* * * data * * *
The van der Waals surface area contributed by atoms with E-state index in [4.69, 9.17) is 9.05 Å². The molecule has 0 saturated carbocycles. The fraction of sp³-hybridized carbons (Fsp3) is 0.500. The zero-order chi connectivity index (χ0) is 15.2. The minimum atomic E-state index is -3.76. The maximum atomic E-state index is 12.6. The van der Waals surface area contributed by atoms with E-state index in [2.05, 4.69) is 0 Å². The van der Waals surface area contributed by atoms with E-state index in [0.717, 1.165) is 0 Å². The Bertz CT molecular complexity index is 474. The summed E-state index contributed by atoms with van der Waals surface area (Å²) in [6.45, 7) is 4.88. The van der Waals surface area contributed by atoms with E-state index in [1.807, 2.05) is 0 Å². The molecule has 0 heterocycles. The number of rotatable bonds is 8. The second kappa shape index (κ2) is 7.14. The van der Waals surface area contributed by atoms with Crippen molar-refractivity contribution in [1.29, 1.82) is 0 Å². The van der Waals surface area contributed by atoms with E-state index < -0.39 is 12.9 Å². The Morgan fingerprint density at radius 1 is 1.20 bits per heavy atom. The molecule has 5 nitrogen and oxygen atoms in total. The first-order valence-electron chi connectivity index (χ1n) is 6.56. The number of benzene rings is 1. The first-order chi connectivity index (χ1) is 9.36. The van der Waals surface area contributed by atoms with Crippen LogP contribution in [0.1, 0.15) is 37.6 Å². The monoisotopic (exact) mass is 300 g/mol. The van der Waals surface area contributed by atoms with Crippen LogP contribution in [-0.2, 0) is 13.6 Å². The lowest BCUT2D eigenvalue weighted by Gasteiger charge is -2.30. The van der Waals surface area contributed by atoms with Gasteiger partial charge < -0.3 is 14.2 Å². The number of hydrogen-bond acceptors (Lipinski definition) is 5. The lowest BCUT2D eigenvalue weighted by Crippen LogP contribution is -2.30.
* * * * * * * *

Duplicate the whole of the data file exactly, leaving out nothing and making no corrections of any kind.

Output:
The van der Waals surface area contributed by atoms with E-state index in [4.69, 9.17) is 9.05 Å². The molecule has 0 saturated carbocycles. The fraction of sp³-hybridized carbons (Fsp3) is 0.500. The zero-order chi connectivity index (χ0) is 15.2. The minimum atomic E-state index is -3.76. The maximum atomic E-state index is 12.6. The van der Waals surface area contributed by atoms with E-state index in [2.05, 4.69) is 0 Å². The van der Waals surface area contributed by atoms with E-state index in [0.717, 1.165) is 0 Å². The Bertz CT molecular complexity index is 474. The summed E-state index contributed by atoms with van der Waals surface area (Å²) in [6.45, 7) is 4.88. The van der Waals surface area contributed by atoms with E-state index in [1.807, 2.05) is 0 Å². The molecule has 0 heterocycles. The number of rotatable bonds is 8. The second kappa shape index (κ2) is 7.14. The van der Waals surface area contributed by atoms with Crippen molar-refractivity contribution in [1.29, 1.82) is 0 Å². The van der Waals surface area contributed by atoms with E-state index < -0.39 is 12.9 Å². The Morgan fingerprint density at radius 1 is 1.20 bits per heavy atom. The molecule has 5 nitrogen and oxygen atoms in total. The first-order valence-electron chi connectivity index (χ1n) is 6.56. The number of benzene rings is 1. The first-order chi connectivity index (χ1) is 9.36. The van der Waals surface area contributed by atoms with Crippen LogP contribution in [0.1, 0.15) is 37.6 Å². The monoisotopic (exact) mass is 300 g/mol. The van der Waals surface area contributed by atoms with Crippen LogP contribution in [-0.2, 0) is 13.6 Å². The lowest BCUT2D eigenvalue weighted by Gasteiger charge is -2.30. The van der Waals surface area contributed by atoms with Gasteiger partial charge < -0.3 is 14.2 Å². The number of hydrogen-bond acceptors (Lipinski definition) is 5. The lowest BCUT2D eigenvalue weighted by Crippen LogP contribution is -2.30.